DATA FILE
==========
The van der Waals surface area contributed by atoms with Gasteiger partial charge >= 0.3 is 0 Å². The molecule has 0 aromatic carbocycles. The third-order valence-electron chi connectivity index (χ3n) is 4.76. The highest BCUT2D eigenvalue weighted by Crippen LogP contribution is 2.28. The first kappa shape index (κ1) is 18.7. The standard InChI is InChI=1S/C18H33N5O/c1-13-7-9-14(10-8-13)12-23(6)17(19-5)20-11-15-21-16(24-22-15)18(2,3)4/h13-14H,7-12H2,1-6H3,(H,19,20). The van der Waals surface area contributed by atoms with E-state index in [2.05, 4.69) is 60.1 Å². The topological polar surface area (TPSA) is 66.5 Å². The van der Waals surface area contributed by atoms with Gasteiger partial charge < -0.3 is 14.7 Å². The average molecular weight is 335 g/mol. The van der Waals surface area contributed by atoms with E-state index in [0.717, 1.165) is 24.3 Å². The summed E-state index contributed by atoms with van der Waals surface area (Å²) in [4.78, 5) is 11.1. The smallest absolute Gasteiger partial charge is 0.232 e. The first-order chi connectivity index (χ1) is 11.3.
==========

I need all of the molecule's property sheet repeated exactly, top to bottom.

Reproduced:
The van der Waals surface area contributed by atoms with Gasteiger partial charge >= 0.3 is 0 Å². The molecule has 0 aromatic carbocycles. The third-order valence-electron chi connectivity index (χ3n) is 4.76. The highest BCUT2D eigenvalue weighted by Crippen LogP contribution is 2.28. The first kappa shape index (κ1) is 18.7. The standard InChI is InChI=1S/C18H33N5O/c1-13-7-9-14(10-8-13)12-23(6)17(19-5)20-11-15-21-16(24-22-15)18(2,3)4/h13-14H,7-12H2,1-6H3,(H,19,20). The van der Waals surface area contributed by atoms with E-state index in [2.05, 4.69) is 60.1 Å². The topological polar surface area (TPSA) is 66.5 Å². The van der Waals surface area contributed by atoms with Gasteiger partial charge < -0.3 is 14.7 Å². The average molecular weight is 335 g/mol. The van der Waals surface area contributed by atoms with E-state index in [0.717, 1.165) is 24.3 Å². The summed E-state index contributed by atoms with van der Waals surface area (Å²) in [4.78, 5) is 11.1. The smallest absolute Gasteiger partial charge is 0.232 e. The first-order chi connectivity index (χ1) is 11.3.